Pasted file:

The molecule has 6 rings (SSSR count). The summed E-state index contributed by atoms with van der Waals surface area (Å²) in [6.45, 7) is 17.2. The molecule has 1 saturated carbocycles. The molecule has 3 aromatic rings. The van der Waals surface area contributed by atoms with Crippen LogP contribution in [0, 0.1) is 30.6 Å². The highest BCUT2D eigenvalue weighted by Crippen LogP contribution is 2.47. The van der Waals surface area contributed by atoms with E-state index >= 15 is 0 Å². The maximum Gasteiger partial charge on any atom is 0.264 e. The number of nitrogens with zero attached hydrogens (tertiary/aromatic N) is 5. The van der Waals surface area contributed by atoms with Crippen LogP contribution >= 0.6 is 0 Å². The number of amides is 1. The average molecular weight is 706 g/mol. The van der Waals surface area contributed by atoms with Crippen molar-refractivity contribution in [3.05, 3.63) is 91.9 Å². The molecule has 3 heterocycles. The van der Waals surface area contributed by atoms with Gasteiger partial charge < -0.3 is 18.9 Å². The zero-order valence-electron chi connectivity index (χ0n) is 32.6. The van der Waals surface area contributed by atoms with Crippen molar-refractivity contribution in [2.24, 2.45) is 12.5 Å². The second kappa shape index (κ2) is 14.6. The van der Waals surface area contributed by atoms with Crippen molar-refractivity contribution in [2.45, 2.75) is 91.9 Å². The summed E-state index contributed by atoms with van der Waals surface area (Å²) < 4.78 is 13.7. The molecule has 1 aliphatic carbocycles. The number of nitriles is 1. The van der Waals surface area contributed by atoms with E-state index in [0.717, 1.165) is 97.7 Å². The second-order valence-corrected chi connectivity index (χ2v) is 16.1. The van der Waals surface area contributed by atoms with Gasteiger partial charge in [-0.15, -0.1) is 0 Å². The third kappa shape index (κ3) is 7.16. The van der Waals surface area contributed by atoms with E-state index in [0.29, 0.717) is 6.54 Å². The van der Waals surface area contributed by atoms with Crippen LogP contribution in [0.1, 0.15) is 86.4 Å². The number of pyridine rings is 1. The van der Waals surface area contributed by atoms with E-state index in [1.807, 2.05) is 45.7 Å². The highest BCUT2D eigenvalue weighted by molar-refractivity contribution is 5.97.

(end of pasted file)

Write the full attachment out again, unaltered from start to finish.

The molecule has 6 rings (SSSR count). The summed E-state index contributed by atoms with van der Waals surface area (Å²) in [6.45, 7) is 17.2. The molecule has 1 saturated carbocycles. The molecule has 3 aromatic rings. The van der Waals surface area contributed by atoms with Crippen LogP contribution in [0, 0.1) is 30.6 Å². The highest BCUT2D eigenvalue weighted by Crippen LogP contribution is 2.47. The van der Waals surface area contributed by atoms with E-state index >= 15 is 0 Å². The maximum Gasteiger partial charge on any atom is 0.264 e. The number of nitrogens with zero attached hydrogens (tertiary/aromatic N) is 5. The van der Waals surface area contributed by atoms with Crippen LogP contribution >= 0.6 is 0 Å². The number of amides is 1. The average molecular weight is 706 g/mol. The van der Waals surface area contributed by atoms with Crippen molar-refractivity contribution in [3.05, 3.63) is 91.9 Å². The molecule has 3 heterocycles. The van der Waals surface area contributed by atoms with Gasteiger partial charge < -0.3 is 18.9 Å². The zero-order valence-electron chi connectivity index (χ0n) is 32.6. The van der Waals surface area contributed by atoms with Crippen molar-refractivity contribution in [2.24, 2.45) is 12.5 Å². The second kappa shape index (κ2) is 14.6. The van der Waals surface area contributed by atoms with Crippen molar-refractivity contribution in [2.45, 2.75) is 91.9 Å². The summed E-state index contributed by atoms with van der Waals surface area (Å²) < 4.78 is 13.7. The molecule has 1 aliphatic carbocycles. The number of nitriles is 1. The van der Waals surface area contributed by atoms with E-state index in [0.717, 1.165) is 97.7 Å². The second-order valence-corrected chi connectivity index (χ2v) is 16.1. The van der Waals surface area contributed by atoms with Gasteiger partial charge in [-0.15, -0.1) is 0 Å². The third kappa shape index (κ3) is 7.16. The van der Waals surface area contributed by atoms with E-state index in [0.29, 0.717) is 6.54 Å². The van der Waals surface area contributed by atoms with Crippen LogP contribution in [0.1, 0.15) is 86.4 Å². The number of pyridine rings is 1. The van der Waals surface area contributed by atoms with E-state index in [1.807, 2.05) is 45.7 Å². The highest BCUT2D eigenvalue weighted by molar-refractivity contribution is 5.97.